This NZ gym is taking over UFC
THERE'S an answer to every question.
And on Sunday (AEDT), Australian Alexander Volkanovski will be out to solve the hardest question of all: Max Holloway.
The good news? He has a cheat sheet.
Volkanovski will look to become Australia's second-ever UFC champion in Las Vegas, in a featherweight title fight against the most dominant male titleholder in the organisation.
The brawler out of Shellharbour, NSW left for the US from Auckland, after preparing, once more, at City Kickboxing. It's the gym responsible for middleweight champion Israel Adesanya, and a number of other UFC stars.
Fighters out of CKB are on a 10-fight win streak in the UFC in 2019. And it's no coincidence.
"It's sort of like going into a test and you have the answers on the back of your hand," Dan Hooker told foxsports.com.au in October ahead of his win over Al Iaquinta. "You have an advantage going in."
That's the common theme when you speak to every fighter at the gym; the coaches are at another level, and the homework that goes into each match-up is just different.
"I really do believe that the boys are ahead of the game," Volkanovski explained. "They go real deep."
That process is spearheaded by City Kickboxing head coach, Eugene Bareman, who admitted Holloway had been his toughest test to date.
"Holloway's been by far, at least when it comes to the UFC, the hardest guy I've ever had to prepare any game plan for," Bareman said.
"The most difficult guys to fight are always going to be the guys with that big, massive cardio base - those guys that just never get tired.
"Luckily, I've got one of those guys fighting one of those guys. So in terms of that, that cancels itself out. Both these guys can't count on each other getting tired, because they just don't get tired.
"So then it's going to come down to a skill and strategy game. So we just have to have a multifaceted game plan that we can switch to, and we can go down several branches."
Holloway has defended his 145-pound belt three times since stripping it from Brazilian legend Jose Aldo. It's the most defences among current male champions.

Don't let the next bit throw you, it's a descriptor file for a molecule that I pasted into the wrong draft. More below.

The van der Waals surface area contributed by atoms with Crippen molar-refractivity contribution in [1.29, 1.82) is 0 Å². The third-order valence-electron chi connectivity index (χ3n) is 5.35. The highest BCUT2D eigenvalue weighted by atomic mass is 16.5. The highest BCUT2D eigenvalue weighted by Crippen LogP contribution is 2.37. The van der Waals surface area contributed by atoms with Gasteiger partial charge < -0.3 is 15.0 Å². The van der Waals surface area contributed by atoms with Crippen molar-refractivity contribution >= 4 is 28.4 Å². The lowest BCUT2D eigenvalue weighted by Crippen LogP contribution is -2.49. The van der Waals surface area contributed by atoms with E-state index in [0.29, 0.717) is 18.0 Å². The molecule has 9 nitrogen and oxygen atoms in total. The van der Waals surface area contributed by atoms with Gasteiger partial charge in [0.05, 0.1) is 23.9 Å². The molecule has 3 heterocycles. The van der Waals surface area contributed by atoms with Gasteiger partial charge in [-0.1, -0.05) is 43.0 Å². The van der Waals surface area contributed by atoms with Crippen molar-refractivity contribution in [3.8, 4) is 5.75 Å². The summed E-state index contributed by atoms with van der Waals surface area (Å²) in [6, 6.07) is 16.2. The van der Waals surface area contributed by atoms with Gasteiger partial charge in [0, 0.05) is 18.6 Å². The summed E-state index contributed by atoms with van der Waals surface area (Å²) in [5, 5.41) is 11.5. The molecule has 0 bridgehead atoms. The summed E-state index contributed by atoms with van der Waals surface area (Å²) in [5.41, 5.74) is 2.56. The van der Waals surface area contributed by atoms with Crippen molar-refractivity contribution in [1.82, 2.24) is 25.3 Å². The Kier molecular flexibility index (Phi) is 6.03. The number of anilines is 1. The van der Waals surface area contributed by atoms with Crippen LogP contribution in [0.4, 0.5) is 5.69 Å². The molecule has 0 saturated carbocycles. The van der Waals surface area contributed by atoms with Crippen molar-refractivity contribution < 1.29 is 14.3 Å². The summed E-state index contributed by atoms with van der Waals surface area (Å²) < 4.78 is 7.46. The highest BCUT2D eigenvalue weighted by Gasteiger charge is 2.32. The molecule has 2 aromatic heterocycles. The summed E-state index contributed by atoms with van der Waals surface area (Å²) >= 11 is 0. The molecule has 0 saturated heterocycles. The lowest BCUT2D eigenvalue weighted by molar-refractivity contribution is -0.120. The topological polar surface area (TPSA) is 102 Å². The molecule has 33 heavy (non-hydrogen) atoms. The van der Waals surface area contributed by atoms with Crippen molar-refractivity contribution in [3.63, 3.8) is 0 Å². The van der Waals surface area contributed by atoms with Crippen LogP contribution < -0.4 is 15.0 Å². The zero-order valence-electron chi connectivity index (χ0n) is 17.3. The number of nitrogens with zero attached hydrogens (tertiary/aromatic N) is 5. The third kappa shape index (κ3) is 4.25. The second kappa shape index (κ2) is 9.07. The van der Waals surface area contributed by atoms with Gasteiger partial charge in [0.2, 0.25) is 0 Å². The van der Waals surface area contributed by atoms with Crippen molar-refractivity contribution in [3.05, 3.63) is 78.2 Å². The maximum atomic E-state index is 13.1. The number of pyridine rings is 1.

He also has the most featherweight wins (16) and finishes (10) in UFC history, along with the most significant strikes landed (1937). He possesses a limitless gas tank, and the sort of striking that separates him from the pack. Quite frankly, at featherweight, the Hawaiian hasn't looked like losing in years.
It's led casuals, and even some experts, to wholly write Volkanovski off.
The Australian is 7-0 in the UFC, including wins over Aldo and Chad Mendes, but his small stature and quick rise means some haven't quite started paying attention just yet.
At UFC 245, Volkanovski has the chance to stop the "Blessed Express" in its tracks, and catapult himself into a new stratosphere. Down Aldo and Holloway back-to-back on the way to the belt and the 31-year-old puts himself in the 'best 145-pounder of all time' conversation.
Good thing he has the recipe for success, then.
"I know the answers," Volkanovski said of his preparation for Holloway.
He believes the CKB preparation and his own natural instincts leave very little room for Holloway to do what he does to most opponents.
"Where he really does break people … it's just not going to work on me," Volkanovski said.
"But then at the same time, me, I like to break people; he probably might not break. But I just believe that I'm going to be too strong.
"If I want to control him on the ground, I can. If I grab a hold of him, he won't be able to get away - I truly believe that. When he wants to pour it on, I believe that my punches are going to be too powerful and he's going to be in for a rude shock."
Volkanovski added: "We're ahead of the game … we know what he does, if not more."
It's big talk, yes. But Volkanovski has called his shots from day dot. And well, he's backed it up at every opportunity.
Sure, Holloway is nothing like Volkanovski, or the coaches at CKB, have seen before. But that just meant a little bit more film-watching than usual.
"We've figured him out," Brad Riddell, Volkanovski's striking coach and another UFC fighter out of CKB, explained.
"Everybody gets figured out. It took a while, but we got there."
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